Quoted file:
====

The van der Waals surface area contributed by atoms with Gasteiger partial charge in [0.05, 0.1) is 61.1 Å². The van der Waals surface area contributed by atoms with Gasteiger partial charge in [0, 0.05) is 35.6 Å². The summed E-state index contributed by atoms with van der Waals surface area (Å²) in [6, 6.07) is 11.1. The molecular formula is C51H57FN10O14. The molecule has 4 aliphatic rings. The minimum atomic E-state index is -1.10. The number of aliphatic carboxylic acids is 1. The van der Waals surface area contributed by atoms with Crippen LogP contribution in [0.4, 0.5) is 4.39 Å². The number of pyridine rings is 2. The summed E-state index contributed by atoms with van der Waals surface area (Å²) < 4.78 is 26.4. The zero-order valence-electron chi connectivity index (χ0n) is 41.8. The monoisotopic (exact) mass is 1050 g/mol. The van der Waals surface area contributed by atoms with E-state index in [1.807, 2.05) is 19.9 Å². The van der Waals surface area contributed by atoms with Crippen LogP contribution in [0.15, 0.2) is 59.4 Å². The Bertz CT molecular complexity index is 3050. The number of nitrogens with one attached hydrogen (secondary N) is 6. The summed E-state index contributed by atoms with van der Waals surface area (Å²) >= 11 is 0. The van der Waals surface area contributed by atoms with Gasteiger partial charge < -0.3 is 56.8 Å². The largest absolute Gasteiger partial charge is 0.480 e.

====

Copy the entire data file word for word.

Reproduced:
The van der Waals surface area contributed by atoms with Gasteiger partial charge in [0.05, 0.1) is 61.1 Å². The van der Waals surface area contributed by atoms with Gasteiger partial charge in [0, 0.05) is 35.6 Å². The summed E-state index contributed by atoms with van der Waals surface area (Å²) in [6, 6.07) is 11.1. The molecular formula is C51H57FN10O14. The molecule has 4 aliphatic rings. The minimum atomic E-state index is -1.10. The number of aliphatic carboxylic acids is 1. The van der Waals surface area contributed by atoms with Crippen LogP contribution in [0.4, 0.5) is 4.39 Å². The number of pyridine rings is 2. The summed E-state index contributed by atoms with van der Waals surface area (Å²) < 4.78 is 26.4. The zero-order valence-electron chi connectivity index (χ0n) is 41.8. The monoisotopic (exact) mass is 1050 g/mol. The van der Waals surface area contributed by atoms with E-state index in [1.807, 2.05) is 19.9 Å². The van der Waals surface area contributed by atoms with Crippen LogP contribution in [0.15, 0.2) is 59.4 Å². The Bertz CT molecular complexity index is 3050. The number of nitrogens with one attached hydrogen (secondary N) is 6. The summed E-state index contributed by atoms with van der Waals surface area (Å²) >= 11 is 0. The van der Waals surface area contributed by atoms with Gasteiger partial charge < -0.3 is 56.8 Å². The largest absolute Gasteiger partial charge is 0.480 e.